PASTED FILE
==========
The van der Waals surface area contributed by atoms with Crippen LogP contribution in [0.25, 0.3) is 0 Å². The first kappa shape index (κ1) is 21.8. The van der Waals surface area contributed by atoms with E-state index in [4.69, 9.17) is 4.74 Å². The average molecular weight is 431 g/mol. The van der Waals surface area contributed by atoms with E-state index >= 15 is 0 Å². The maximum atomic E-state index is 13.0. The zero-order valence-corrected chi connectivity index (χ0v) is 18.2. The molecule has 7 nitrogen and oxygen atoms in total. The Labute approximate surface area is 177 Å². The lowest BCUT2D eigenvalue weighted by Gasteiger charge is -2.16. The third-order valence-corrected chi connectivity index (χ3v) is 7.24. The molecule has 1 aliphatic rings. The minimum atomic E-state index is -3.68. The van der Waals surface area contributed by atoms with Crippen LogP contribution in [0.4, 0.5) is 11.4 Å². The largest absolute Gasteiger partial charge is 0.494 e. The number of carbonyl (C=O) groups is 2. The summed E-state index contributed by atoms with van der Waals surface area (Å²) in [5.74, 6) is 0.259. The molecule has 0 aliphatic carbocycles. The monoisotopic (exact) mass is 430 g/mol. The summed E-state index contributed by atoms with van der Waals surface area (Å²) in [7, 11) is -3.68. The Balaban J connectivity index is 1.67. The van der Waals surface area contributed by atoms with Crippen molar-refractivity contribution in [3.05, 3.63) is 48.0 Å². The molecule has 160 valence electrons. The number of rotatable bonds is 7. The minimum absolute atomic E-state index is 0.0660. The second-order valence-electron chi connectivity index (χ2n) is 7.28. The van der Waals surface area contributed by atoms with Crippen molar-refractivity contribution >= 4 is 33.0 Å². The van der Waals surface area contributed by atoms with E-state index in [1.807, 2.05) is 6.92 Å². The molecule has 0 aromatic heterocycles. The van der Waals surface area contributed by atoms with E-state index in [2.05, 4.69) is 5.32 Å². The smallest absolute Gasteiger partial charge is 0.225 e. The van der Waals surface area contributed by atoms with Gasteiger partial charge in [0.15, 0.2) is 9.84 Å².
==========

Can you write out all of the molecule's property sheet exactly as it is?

The van der Waals surface area contributed by atoms with Crippen LogP contribution in [0.25, 0.3) is 0 Å². The first kappa shape index (κ1) is 21.8. The van der Waals surface area contributed by atoms with E-state index in [4.69, 9.17) is 4.74 Å². The average molecular weight is 431 g/mol. The van der Waals surface area contributed by atoms with E-state index >= 15 is 0 Å². The maximum atomic E-state index is 13.0. The zero-order valence-corrected chi connectivity index (χ0v) is 18.2. The molecule has 7 nitrogen and oxygen atoms in total. The Labute approximate surface area is 177 Å². The lowest BCUT2D eigenvalue weighted by Gasteiger charge is -2.16. The third-order valence-corrected chi connectivity index (χ3v) is 7.24. The molecule has 1 aliphatic rings. The minimum atomic E-state index is -3.68. The van der Waals surface area contributed by atoms with Crippen LogP contribution in [0.4, 0.5) is 11.4 Å². The largest absolute Gasteiger partial charge is 0.494 e. The number of carbonyl (C=O) groups is 2. The summed E-state index contributed by atoms with van der Waals surface area (Å²) in [5.74, 6) is 0.259. The molecule has 0 aliphatic carbocycles. The monoisotopic (exact) mass is 430 g/mol. The summed E-state index contributed by atoms with van der Waals surface area (Å²) in [7, 11) is -3.68. The Balaban J connectivity index is 1.67. The van der Waals surface area contributed by atoms with Crippen molar-refractivity contribution in [3.05, 3.63) is 48.0 Å². The molecule has 160 valence electrons. The number of rotatable bonds is 7. The minimum absolute atomic E-state index is 0.0660. The second-order valence-electron chi connectivity index (χ2n) is 7.28. The van der Waals surface area contributed by atoms with Crippen molar-refractivity contribution >= 4 is 33.0 Å². The van der Waals surface area contributed by atoms with E-state index in [1.807, 2.05) is 6.92 Å². The molecule has 0 aromatic heterocycles. The van der Waals surface area contributed by atoms with E-state index in [2.05, 4.69) is 5.32 Å². The smallest absolute Gasteiger partial charge is 0.225 e. The van der Waals surface area contributed by atoms with Gasteiger partial charge in [0.15, 0.2) is 9.84 Å².